Cubs pitching coach battled severe case of COVID-19 "It got into my lungs"
|Wednesday, July 1, 2020, 10:24 AM- -|
The COVID-19 pandemic is still sweeping across the United States as the majority of states are struggling to get the virus under control.
Baseball is trying to battle the pandemic and somehow try to play a game safely for the players and other people affiliated with the game.
"My journey through this virus was not like ones you hear of younger people who are asymptomatic or only have it for a few days. I got crushed. I did have to go to the hospital for a little bit of time to get checked and do all the breathing treatments."
Hottovy had a normal fever associated with the virus (a week of 100+ temperature for six straight days), and then things took a turn for the worse.
"The problem with is on day eight through 14, it crushed me," Hottovy said. "It got into my lungs. I got the full what they call the COVID pneumonia, a viral pneumonia, shortness of breath, really trouble breathing, constant fevers."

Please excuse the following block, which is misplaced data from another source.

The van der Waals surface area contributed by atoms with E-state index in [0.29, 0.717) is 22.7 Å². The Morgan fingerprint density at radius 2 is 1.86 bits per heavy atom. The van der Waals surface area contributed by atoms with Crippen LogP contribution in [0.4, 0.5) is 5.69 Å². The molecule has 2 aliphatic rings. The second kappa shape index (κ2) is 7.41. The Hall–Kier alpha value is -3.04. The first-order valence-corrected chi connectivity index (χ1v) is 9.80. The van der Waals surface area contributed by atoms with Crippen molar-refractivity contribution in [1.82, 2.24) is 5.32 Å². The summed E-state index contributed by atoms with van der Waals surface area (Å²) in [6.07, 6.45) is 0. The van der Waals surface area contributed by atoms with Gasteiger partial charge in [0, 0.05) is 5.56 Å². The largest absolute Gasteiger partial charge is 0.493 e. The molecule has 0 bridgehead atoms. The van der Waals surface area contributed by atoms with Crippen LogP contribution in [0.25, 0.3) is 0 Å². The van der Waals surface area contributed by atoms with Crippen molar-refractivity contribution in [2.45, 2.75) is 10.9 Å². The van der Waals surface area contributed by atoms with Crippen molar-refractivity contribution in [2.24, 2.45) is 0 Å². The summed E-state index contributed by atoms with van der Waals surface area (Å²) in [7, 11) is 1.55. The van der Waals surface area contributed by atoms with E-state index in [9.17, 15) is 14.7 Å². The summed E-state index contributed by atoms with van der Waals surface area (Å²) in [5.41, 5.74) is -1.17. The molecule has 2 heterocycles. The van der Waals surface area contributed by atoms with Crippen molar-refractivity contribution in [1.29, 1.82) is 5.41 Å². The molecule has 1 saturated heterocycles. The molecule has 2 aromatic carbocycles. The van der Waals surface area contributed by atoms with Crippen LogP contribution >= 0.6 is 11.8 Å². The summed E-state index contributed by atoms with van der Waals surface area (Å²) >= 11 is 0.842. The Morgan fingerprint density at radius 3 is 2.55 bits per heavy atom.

The 38-year-old with no underlying issues finally tested negative for the virus after waiting 30 days.
Amazingly and thankfully, his wife and kids didn't get the contagious virus...
Tommy Hottovy got really emotional when talking to Chicago media via Zoom. Today was the first time he'd talked publicly about his positive COVID test. He shared some tough stories, including being unable to play with his kids and having to isolate from them for 30 days.— Sahadev Sharma (@sahadevsharma) July 1, 2020
Cubs pitching coach Tommy Hottovy was still emotional while detailing his COVID-19 case on a follow-up Zoom with reporters: “If my story and my journey through this helps one person realize how severe this can get – and if that saves one life – then I want my story to be heard.”— Patrick Mooney (@PJ_Mooney) July 1, 2020
Hottovy: "We absolutely love the fans and the people that support the Cubs, but fans are going to have to understand players can't sign autographs, in my mind. We can't take a baseball from you and sign it and give it back. Those are the little things. "— Mark Gonzales (@MDGonzales) July 1, 2020